The Federal Circuit has reversed Eastern District of Texas Judge Gilstrap’s denial of a post-trial motion for a judgment of patent-ineligibility under 35 U.S.C. § 101 of three patents directed to accessing and storing payment data. Smartflash, LLC v. Apple, Inc., No. 2016-1059 (Fed. Cir . March 1, 2017). Chief Judge Prost, writing for a panel that included Judges Newman and Lourie, saved Apple from a jury verdict that claims of U.S. Patent Nos. 7,334,720; 8,118,221; and 8,336,772 were valid and infringed.
The patents share a specification and are all “generally” directed “to a portable data carrier for storing and paying or data and to computer systems for providing access to data to be stored.” A representative claim was dependent claim 13, including its base independent claim 3, of the ’720 patent:
3. A data access terminal for retrieving data from a data supplier and providing the retrieved data to a data carrier, the terminal comprising:
a first interface for communicating with the data supplier;
a data carrier interface for interfacing with the data carrier;
a program store storing code; and
a processor coupled to the first interface, the data carrier interface, and the program store for implementing the stored code, the code comprising:
code to read payment data from the data carrier and to forward the payment data to a payment validation system;
code to receive payment validation data from the payment validation system;
code responsive to the payment validation data to retrieve data from the data supplier and to write the retrieved data into the data carrier; and
code responsive to the payment validation data to receive at least one access rule from the data supplier and to write the at least one access rule into the data carrier, the at least one access rule specifying at least one condition for accessing the retrieved data written into the data carrier, the at least one condition being dependent upon the amount of payment associated with the payment data forwarded to the payment validation system.
13. A data access terminal according to claim 3 integrated with a mobile communication device, a personal computer, an audio/video player, and/or a cable or satellite television interface device.
Before trial, Apple had filed a summary judgment motion seeking to invalidate all asserted claims under Section 101. However, although concluding that the asserted patent claims were directed to an abstract idea, the district court further
found that the claims recite meaningful limitations that transform the abstract idea into a patent-eligible invention because the claims “recite specific ways of using distinct memories, data types, and use rules that amount to significantly more than the underlying abstract idea.”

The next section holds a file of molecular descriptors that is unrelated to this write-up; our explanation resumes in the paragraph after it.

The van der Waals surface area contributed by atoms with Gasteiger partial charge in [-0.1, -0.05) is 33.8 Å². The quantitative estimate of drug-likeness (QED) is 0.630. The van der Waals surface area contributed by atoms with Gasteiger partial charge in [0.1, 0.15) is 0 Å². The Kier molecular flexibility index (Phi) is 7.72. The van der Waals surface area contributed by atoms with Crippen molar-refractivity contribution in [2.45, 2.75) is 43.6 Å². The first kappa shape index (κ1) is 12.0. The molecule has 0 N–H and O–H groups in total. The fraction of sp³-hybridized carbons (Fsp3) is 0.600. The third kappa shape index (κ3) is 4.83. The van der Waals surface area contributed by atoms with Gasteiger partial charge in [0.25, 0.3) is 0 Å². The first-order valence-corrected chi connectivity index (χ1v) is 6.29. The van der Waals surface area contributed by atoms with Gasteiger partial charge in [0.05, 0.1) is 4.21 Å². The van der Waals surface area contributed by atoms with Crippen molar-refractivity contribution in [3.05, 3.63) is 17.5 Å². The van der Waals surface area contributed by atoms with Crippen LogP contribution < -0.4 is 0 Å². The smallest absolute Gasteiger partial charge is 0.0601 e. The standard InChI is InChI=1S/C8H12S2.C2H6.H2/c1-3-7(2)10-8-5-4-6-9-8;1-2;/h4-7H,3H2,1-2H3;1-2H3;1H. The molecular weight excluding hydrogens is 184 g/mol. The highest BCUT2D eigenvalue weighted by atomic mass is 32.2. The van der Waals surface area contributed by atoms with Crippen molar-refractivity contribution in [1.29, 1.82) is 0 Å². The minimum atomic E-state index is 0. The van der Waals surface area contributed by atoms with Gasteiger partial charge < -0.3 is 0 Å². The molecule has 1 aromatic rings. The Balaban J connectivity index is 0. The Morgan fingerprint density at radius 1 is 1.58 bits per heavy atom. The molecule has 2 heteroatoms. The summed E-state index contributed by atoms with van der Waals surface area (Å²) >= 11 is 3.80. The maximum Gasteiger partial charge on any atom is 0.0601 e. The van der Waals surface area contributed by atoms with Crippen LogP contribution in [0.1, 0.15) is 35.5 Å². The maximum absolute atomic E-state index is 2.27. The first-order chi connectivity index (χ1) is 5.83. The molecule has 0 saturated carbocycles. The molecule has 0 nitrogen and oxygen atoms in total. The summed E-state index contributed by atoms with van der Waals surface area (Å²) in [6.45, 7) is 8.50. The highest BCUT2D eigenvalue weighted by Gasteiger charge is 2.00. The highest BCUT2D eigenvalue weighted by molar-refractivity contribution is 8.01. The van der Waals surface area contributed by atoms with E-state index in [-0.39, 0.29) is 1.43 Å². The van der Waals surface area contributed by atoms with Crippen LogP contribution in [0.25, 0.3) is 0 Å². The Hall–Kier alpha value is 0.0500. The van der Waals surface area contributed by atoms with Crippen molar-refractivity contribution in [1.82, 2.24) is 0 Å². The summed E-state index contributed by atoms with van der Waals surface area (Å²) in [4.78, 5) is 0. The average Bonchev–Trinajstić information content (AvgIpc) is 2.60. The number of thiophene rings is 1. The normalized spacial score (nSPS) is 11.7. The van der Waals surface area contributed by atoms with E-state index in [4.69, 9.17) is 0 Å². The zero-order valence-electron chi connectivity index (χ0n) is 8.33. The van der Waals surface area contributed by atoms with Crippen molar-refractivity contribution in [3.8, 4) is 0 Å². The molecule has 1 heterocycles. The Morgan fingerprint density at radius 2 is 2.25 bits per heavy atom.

Thus, even though some claims included language that was “functional and somewhat generic,” the district court denied Apple’s motion. And after Apple moved for JMOL after trial, the district court again denied Apple’s motion.
Turning to the first prong of the two-part Alice/Mayo patent-eligibility test, the court agreed with the district court “that the asserted claims were directed to the abstract idea of ‘conditioning and controlling access to data based on payment.’” Specifically, “[t]he asserted claims here invoke computers merely as tools to execute fundamental economic practices.”
Under the second prong of the patent-eligibility test, the court found that inventive concepts alleged by Smartflash in fact were “routine computer activities” that “are insufficient for conferring patent eligibility.” These concepts included storing transmitting, and writing payment data. The court rebuffed Smartflash’s attempt to invoke DDR Holdings, LLC v. Hotels.com, L.P., 773 F.3d 1245 (Fed. Cir. 2014), explaining that the claims here were more like those in Ultramercial, Inc. v. HULU, LLC, 772 F. 3d 709 (Fed. Cir. 2014). That is, the claims here merely recited use of the computer, unlike the DDR Holdings claims, which had no pre-Internet analog.
Finally, the court rejected Smartflash’s argument that it is claims recited a patent-eligible “ordered combination.” The claims simply recited “generic computer components” that “do not, taken individually or as an ordered combination, ‘transform [the] abstract idea into a patent-eligible invention.’” (Citing Alice.)
While business methods patent can survive even at the Federal Circuit, claims that recite processing known types of data in known ways will always fail. (Or almost always – DDR, anyone?) One reading of this case is that a patent-friendly lower court gave life to patent claims that most other courts – including the Federal Circuit – routinely invalidate under Section 101 and the Mayo/Alice test. That reading is probably the right one.